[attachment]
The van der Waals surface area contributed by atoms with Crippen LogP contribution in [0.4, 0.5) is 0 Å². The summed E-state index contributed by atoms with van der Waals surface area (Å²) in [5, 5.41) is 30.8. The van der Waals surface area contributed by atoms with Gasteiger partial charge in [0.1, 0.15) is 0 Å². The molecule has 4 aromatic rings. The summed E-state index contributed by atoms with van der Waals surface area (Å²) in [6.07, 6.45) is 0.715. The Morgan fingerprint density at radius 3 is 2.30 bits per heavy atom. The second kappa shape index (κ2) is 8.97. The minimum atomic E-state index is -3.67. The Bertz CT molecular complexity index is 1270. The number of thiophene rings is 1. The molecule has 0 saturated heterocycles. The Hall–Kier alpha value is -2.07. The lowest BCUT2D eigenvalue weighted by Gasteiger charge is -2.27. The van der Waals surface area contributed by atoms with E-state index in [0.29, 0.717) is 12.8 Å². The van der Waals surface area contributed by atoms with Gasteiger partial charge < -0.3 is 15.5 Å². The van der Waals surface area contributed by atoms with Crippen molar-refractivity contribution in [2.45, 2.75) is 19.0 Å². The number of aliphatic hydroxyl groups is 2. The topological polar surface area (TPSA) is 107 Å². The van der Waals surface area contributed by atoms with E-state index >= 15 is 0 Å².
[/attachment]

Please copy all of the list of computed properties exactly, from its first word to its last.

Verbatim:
The van der Waals surface area contributed by atoms with Crippen LogP contribution in [0.4, 0.5) is 0 Å². The summed E-state index contributed by atoms with van der Waals surface area (Å²) in [5, 5.41) is 30.8. The van der Waals surface area contributed by atoms with Gasteiger partial charge in [0.1, 0.15) is 0 Å². The molecule has 4 aromatic rings. The summed E-state index contributed by atoms with van der Waals surface area (Å²) in [6.07, 6.45) is 0.715. The Morgan fingerprint density at radius 3 is 2.30 bits per heavy atom. The second kappa shape index (κ2) is 8.97. The minimum atomic E-state index is -3.67. The Bertz CT molecular complexity index is 1270. The number of thiophene rings is 1. The molecule has 0 saturated heterocycles. The Hall–Kier alpha value is -2.07. The lowest BCUT2D eigenvalue weighted by Gasteiger charge is -2.27. The van der Waals surface area contributed by atoms with E-state index in [0.29, 0.717) is 12.8 Å². The van der Waals surface area contributed by atoms with Gasteiger partial charge < -0.3 is 15.5 Å². The van der Waals surface area contributed by atoms with Crippen molar-refractivity contribution in [2.45, 2.75) is 19.0 Å². The number of aliphatic hydroxyl groups is 2. The topological polar surface area (TPSA) is 107 Å². The van der Waals surface area contributed by atoms with E-state index >= 15 is 0 Å².